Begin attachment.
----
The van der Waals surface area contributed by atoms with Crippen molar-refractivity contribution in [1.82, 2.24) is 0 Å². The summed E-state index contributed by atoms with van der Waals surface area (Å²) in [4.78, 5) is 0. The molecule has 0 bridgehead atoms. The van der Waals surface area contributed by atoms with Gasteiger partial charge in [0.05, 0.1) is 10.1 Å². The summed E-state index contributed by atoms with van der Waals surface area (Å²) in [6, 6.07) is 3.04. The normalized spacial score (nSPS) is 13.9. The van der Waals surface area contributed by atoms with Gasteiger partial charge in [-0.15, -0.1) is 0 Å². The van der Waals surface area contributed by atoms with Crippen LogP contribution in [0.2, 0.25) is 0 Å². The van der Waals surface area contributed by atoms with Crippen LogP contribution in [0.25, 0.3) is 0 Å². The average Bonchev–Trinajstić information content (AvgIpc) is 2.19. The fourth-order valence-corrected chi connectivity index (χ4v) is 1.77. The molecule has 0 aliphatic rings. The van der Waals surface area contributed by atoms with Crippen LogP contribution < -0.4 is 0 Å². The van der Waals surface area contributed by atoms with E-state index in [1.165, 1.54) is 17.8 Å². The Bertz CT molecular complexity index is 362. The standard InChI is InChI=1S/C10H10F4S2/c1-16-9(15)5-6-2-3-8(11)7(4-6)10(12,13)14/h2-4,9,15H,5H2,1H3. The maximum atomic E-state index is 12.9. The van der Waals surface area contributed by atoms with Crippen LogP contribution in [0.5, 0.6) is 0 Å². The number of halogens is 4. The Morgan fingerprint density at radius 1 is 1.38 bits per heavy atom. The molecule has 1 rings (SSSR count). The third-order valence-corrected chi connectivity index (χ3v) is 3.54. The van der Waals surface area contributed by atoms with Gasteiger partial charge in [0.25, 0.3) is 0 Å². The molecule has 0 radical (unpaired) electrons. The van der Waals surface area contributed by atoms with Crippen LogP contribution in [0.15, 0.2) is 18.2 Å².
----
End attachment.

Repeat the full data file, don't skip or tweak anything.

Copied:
The van der Waals surface area contributed by atoms with Crippen molar-refractivity contribution in [1.82, 2.24) is 0 Å². The summed E-state index contributed by atoms with van der Waals surface area (Å²) in [4.78, 5) is 0. The molecule has 0 bridgehead atoms. The van der Waals surface area contributed by atoms with Gasteiger partial charge in [0.05, 0.1) is 10.1 Å². The summed E-state index contributed by atoms with van der Waals surface area (Å²) in [6, 6.07) is 3.04. The normalized spacial score (nSPS) is 13.9. The van der Waals surface area contributed by atoms with Gasteiger partial charge in [-0.15, -0.1) is 0 Å². The van der Waals surface area contributed by atoms with Crippen LogP contribution in [0.2, 0.25) is 0 Å². The van der Waals surface area contributed by atoms with Crippen LogP contribution in [0.25, 0.3) is 0 Å². The average Bonchev–Trinajstić information content (AvgIpc) is 2.19. The fourth-order valence-corrected chi connectivity index (χ4v) is 1.77. The molecule has 0 aliphatic rings. The van der Waals surface area contributed by atoms with Crippen LogP contribution < -0.4 is 0 Å². The van der Waals surface area contributed by atoms with E-state index in [1.165, 1.54) is 17.8 Å². The Bertz CT molecular complexity index is 362. The standard InChI is InChI=1S/C10H10F4S2/c1-16-9(15)5-6-2-3-8(11)7(4-6)10(12,13)14/h2-4,9,15H,5H2,1H3. The maximum atomic E-state index is 12.9. The van der Waals surface area contributed by atoms with Crippen LogP contribution in [0.5, 0.6) is 0 Å². The number of halogens is 4. The Morgan fingerprint density at radius 1 is 1.38 bits per heavy atom. The molecule has 1 rings (SSSR count). The third-order valence-corrected chi connectivity index (χ3v) is 3.54. The van der Waals surface area contributed by atoms with Gasteiger partial charge in [0.25, 0.3) is 0 Å². The molecule has 0 radical (unpaired) electrons. The van der Waals surface area contributed by atoms with Crippen LogP contribution in [0.15, 0.2) is 18.2 Å².